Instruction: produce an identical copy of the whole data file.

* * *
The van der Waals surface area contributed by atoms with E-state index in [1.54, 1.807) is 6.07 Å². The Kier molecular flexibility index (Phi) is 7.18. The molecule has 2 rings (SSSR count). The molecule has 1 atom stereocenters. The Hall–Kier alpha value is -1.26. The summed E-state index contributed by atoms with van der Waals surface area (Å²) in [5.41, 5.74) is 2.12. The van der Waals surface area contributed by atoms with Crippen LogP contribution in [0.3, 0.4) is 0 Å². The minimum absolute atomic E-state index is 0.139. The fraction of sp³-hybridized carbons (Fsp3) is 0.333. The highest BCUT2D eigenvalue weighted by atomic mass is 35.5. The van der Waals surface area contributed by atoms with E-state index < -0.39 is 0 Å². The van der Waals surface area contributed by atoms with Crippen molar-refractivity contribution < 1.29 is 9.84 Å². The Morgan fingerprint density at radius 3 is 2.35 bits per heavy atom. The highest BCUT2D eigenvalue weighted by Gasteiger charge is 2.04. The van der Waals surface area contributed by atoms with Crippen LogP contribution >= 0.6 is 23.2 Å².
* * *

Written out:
The van der Waals surface area contributed by atoms with E-state index in [1.54, 1.807) is 6.07 Å². The Kier molecular flexibility index (Phi) is 7.18. The molecule has 2 rings (SSSR count). The molecule has 1 atom stereocenters. The Hall–Kier alpha value is -1.26. The summed E-state index contributed by atoms with van der Waals surface area (Å²) in [5.41, 5.74) is 2.12. The van der Waals surface area contributed by atoms with Crippen LogP contribution in [0.3, 0.4) is 0 Å². The minimum absolute atomic E-state index is 0.139. The fraction of sp³-hybridized carbons (Fsp3) is 0.333. The highest BCUT2D eigenvalue weighted by atomic mass is 35.5. The van der Waals surface area contributed by atoms with E-state index < -0.39 is 0 Å². The van der Waals surface area contributed by atoms with Crippen molar-refractivity contribution < 1.29 is 9.84 Å². The Morgan fingerprint density at radius 3 is 2.35 bits per heavy atom. The highest BCUT2D eigenvalue weighted by Gasteiger charge is 2.04. The van der Waals surface area contributed by atoms with Crippen LogP contribution >= 0.6 is 23.2 Å².